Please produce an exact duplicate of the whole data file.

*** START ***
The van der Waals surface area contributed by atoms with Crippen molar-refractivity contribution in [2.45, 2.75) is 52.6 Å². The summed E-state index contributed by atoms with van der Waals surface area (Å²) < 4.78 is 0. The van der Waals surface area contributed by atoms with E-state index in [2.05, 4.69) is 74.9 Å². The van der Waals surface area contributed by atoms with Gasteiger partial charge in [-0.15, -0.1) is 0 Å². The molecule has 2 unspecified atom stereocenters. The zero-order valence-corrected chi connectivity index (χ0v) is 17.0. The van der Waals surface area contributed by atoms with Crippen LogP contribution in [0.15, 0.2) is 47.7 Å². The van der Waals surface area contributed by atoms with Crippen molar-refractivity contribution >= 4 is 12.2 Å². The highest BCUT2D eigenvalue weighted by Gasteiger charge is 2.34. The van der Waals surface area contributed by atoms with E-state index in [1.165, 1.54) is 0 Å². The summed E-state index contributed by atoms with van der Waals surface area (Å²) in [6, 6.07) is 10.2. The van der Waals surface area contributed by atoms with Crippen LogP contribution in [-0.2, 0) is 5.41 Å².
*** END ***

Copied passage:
The van der Waals surface area contributed by atoms with Crippen molar-refractivity contribution in [2.45, 2.75) is 52.6 Å². The summed E-state index contributed by atoms with van der Waals surface area (Å²) < 4.78 is 0. The van der Waals surface area contributed by atoms with E-state index in [2.05, 4.69) is 74.9 Å². The van der Waals surface area contributed by atoms with Gasteiger partial charge in [-0.15, -0.1) is 0 Å². The molecule has 2 unspecified atom stereocenters. The zero-order valence-corrected chi connectivity index (χ0v) is 17.0. The van der Waals surface area contributed by atoms with Crippen LogP contribution in [0.15, 0.2) is 47.7 Å². The van der Waals surface area contributed by atoms with Crippen molar-refractivity contribution >= 4 is 12.2 Å². The highest BCUT2D eigenvalue weighted by Gasteiger charge is 2.34. The van der Waals surface area contributed by atoms with E-state index in [1.165, 1.54) is 0 Å². The summed E-state index contributed by atoms with van der Waals surface area (Å²) in [6, 6.07) is 10.2. The van der Waals surface area contributed by atoms with Crippen LogP contribution in [-0.2, 0) is 5.41 Å².